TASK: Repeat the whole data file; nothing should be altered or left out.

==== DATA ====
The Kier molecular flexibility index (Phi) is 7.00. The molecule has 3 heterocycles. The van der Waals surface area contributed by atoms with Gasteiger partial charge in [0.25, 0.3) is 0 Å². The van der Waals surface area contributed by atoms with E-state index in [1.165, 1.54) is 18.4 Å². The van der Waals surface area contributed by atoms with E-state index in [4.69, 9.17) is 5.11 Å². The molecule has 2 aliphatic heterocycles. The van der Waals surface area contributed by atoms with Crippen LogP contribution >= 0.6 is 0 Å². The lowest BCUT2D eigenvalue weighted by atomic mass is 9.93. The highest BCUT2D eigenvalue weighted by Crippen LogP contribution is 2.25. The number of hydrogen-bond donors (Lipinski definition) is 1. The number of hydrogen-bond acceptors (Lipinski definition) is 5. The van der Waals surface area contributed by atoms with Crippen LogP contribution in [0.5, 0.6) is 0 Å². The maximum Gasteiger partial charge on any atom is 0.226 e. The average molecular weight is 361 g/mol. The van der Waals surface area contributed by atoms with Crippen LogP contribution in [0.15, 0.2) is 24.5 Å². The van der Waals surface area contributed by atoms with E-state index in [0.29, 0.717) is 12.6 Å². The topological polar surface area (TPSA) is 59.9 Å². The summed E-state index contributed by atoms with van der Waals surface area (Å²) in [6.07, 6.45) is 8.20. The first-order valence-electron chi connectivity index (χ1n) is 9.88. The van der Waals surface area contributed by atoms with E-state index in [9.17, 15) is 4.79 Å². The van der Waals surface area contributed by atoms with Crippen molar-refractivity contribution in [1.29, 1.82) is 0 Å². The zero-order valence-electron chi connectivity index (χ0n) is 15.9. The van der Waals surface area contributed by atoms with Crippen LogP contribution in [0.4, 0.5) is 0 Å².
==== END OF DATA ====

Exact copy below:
The Kier molecular flexibility index (Phi) is 7.00. The molecule has 3 heterocycles. The van der Waals surface area contributed by atoms with Gasteiger partial charge in [0.25, 0.3) is 0 Å². The van der Waals surface area contributed by atoms with E-state index in [1.165, 1.54) is 18.4 Å². The van der Waals surface area contributed by atoms with E-state index in [4.69, 9.17) is 5.11 Å². The molecule has 2 aliphatic heterocycles. The van der Waals surface area contributed by atoms with Crippen LogP contribution >= 0.6 is 0 Å². The lowest BCUT2D eigenvalue weighted by atomic mass is 9.93. The highest BCUT2D eigenvalue weighted by Crippen LogP contribution is 2.25. The number of hydrogen-bond donors (Lipinski definition) is 1. The number of hydrogen-bond acceptors (Lipinski definition) is 5. The van der Waals surface area contributed by atoms with Crippen LogP contribution in [0.5, 0.6) is 0 Å². The maximum Gasteiger partial charge on any atom is 0.226 e. The average molecular weight is 361 g/mol. The van der Waals surface area contributed by atoms with Crippen LogP contribution in [0.15, 0.2) is 24.5 Å². The van der Waals surface area contributed by atoms with E-state index in [0.29, 0.717) is 12.6 Å². The topological polar surface area (TPSA) is 59.9 Å². The summed E-state index contributed by atoms with van der Waals surface area (Å²) in [6.07, 6.45) is 8.20. The first-order valence-electron chi connectivity index (χ1n) is 9.88. The van der Waals surface area contributed by atoms with E-state index in [9.17, 15) is 4.79 Å². The van der Waals surface area contributed by atoms with Crippen molar-refractivity contribution in [1.29, 1.82) is 0 Å². The zero-order valence-electron chi connectivity index (χ0n) is 15.9. The van der Waals surface area contributed by atoms with Crippen LogP contribution in [0.4, 0.5) is 0 Å².